Today we are going to circle back to a topic that we covered in 2021. Last time we looked at PhoenixNAP’s Phoenix data center (they are now building a much larger facility next door.) Something we saw on our tour was the company’s cloud and bare metal cloud offerings in various racks. This time, we are taking a look at what infrastructure those racks are providing and what you can do with it. Specifically, we are going to look at the company’s Bare Metal Cloud offering. We have a lot of feedback that folks want to see more about using the technology we cover, and so this is an opportunity to do so.
Quick disclosure: PhoenixNAP is sponsoring these instances for us to use. We followed a normal customer sign-up procedure to ensure we are showing the same experience our users will have.
What is the Bare Metal Cloud
First off, when PhoenixNAP says that it has a “bare metal cloud” it is not kidding. Just to give you a sense of what they mean, when you reboot a system, you can see the Supermicro logo splash screen via the HTML5 iKVM (all of the systems we have tried thus far are Supermicro-based.)
While many are familiar with the idea of renting dedicated servers, the PhoenixNAP BMC service can be billed hourly and has some tie-ins to its other cloud services like its block storage offering. After using the PhoenixNAP BMC offering, it is somewhere between a large public cloud provider’s experience and a dedicated server experience. One still gets the flexibility of a cloud model with cost structures that are more like a dedicated server hosting provider.
A good example of this is bandwidth. When we do our “Falling from the Cloud” series, a lot of the savings STH generates over hosting on AWS or another public cloud provider comes down to bandwidth costs. We even host our video on YouTube, but millions of page views with many images mean that generates a bandwidth need of thousands of dollars per month on the public cloud. PhoenixNAP has more free tier bandwidth 15TB. That costs roughly $1357 on AWS.
Even if you go over that free allotment, which is not necessarily hard to do across multiple servers, chargeable bandwidth is much lower than cloud providers. AWS US East Ohio is $0.05 – 0.09 per GB out to the Internet. PhoenixNAP’s Phoenix overage is $0.01 / GB and that is much higher than the monthly bandwidth packages.
The public clouds have absolutely awesome services. There are well-known areas with enormous markups like data transfer charges that traditional VPS, dedicated hosting, colocation, and smaller cloud providers can make their offerings look great on. That drives how STH is hosted as an example.
Another cool feature is that sometimes we can get systems that have unique features. Specifically, we are going to look at Intel SGX as a secure enclave feature and how that is enabled.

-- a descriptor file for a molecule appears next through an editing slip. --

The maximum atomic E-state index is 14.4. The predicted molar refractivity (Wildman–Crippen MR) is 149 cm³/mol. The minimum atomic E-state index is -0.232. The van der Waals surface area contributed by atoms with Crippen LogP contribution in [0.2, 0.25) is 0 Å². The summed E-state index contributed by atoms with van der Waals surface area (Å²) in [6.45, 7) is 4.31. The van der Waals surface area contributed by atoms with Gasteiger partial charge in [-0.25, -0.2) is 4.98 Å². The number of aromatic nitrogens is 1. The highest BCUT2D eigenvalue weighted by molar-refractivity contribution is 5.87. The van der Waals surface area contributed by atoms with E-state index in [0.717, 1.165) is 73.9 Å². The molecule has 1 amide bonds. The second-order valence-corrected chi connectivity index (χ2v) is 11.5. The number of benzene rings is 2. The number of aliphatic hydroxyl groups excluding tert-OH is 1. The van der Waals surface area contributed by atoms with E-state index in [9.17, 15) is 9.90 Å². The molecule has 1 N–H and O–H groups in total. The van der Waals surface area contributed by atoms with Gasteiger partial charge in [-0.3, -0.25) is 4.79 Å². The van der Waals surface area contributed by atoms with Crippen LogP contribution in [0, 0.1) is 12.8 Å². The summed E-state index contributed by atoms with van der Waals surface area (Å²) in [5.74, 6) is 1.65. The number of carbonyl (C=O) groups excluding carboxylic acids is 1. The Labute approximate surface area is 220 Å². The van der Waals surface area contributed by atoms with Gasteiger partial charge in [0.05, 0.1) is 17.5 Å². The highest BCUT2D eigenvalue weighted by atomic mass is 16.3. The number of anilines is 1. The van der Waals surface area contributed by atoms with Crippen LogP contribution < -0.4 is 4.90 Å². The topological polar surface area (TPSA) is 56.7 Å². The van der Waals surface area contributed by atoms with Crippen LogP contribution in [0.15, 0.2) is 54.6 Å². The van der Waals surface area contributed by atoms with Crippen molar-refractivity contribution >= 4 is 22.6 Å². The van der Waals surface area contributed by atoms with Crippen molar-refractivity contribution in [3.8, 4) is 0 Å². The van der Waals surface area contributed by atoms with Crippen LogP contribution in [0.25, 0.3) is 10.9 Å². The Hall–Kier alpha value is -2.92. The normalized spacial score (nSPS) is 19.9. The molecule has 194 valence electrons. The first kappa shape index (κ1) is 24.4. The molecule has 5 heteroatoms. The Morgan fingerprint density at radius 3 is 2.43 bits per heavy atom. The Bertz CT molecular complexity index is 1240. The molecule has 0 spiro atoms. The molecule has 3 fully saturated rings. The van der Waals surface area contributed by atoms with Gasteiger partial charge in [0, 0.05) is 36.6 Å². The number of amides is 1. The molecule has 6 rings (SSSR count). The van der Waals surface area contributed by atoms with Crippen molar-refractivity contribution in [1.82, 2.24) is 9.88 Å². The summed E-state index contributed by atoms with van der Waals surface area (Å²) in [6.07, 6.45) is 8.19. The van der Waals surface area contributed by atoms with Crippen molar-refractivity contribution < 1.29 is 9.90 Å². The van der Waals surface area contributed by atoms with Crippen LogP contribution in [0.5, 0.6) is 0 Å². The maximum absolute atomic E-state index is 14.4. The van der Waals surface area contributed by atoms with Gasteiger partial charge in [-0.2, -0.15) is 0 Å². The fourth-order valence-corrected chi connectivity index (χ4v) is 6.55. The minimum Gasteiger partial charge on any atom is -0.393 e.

Getting Started with the PhoenixNAP Bare Metal Cloud
The first step is having a PhoenixNAP account. As a quick note, PhonenixNAP is sponsoring the instances, but I went through the setup process myself. Once you have an account, you can log into the BMC portal. As a quick note, this article was done over several weeks, but I wanted to try something before it went live so we are going to get to what these five machines are doing shortly.
First, we are just going to mention that we are using the web version since it looks better for screenshots. There is also an API verison available and you can create credentials here:
Perhaps the first task is actually to setup your SSH key(s). One can either do that on the key management page, or do it during the setup of the bare metal cloud servers.
Clicking on “Deploy New Server” from the Servers tab, gives you a number of options. First you select the location, then the billing. Here you can choose either hourly (think of this as on demand) or get further discounts by reserving for 1-3 years.
Jumping to #4, that screen also has a number of different OSes including VMware, CentOS 7 (hoping this becomes Rocky or Alma soon), Debian, Windows, ESXi, and Proxmox. We are going to show a cool example of this later, but that is what is available today. Also, a quick note is that the Windows Server licensing hourly cost is based on the machine type, so as you would expect picking a dual-socket server increases the Windows Server licensing costs.
While Seattle and Chicago only have four machine types right now, Phoenix, Ashburn, Amsterdam, and Singapore all have 35-37 types of machines. Here are the dual-socket offerings from Phoenix for example:
Here you can see that you can get up to dual Intel Xeon Platinum 8352Y CPUs which are 32 core parts for 64 cores total.
Once you have selected the type of server to install, you can give it a hostname, decide whether you want to give it public IPs (a /29 for 5 IP addresses seems to come with every server.) You can then whitelist IP addresses to access the instance or provide a range for access. Finally, you can manage keys that will be used.
Some of the additional options will have additional prompts. Here is an example of a Proxmox VE server installation. PhoenixNAP automatically configures the system so you get an automatically generated root login in addition to the SSH keys along with the login URL:
The system configuration often goes beyond just simple “the server is up”. Here is an example where we can see that the provisioning service created bonds for 2x 10GbE (there are also 2x 1GbE and 2x 25GbE options depending on the server), the gateways, internal IPs, external IPs and so forth. As the servers are provisioned, having these bonds needs to match the upstream networking so all of this is done for you. Also, a quick note here is that you get internal IPs so system-to-system traffic in the cloud is not counted for the metered data transfer.
Once you get an e-mail stating that the machine has deployed, you can connect to the server’s console and get a Supermicro HTML5 iKVM session.
With that done, it is time to build something fun.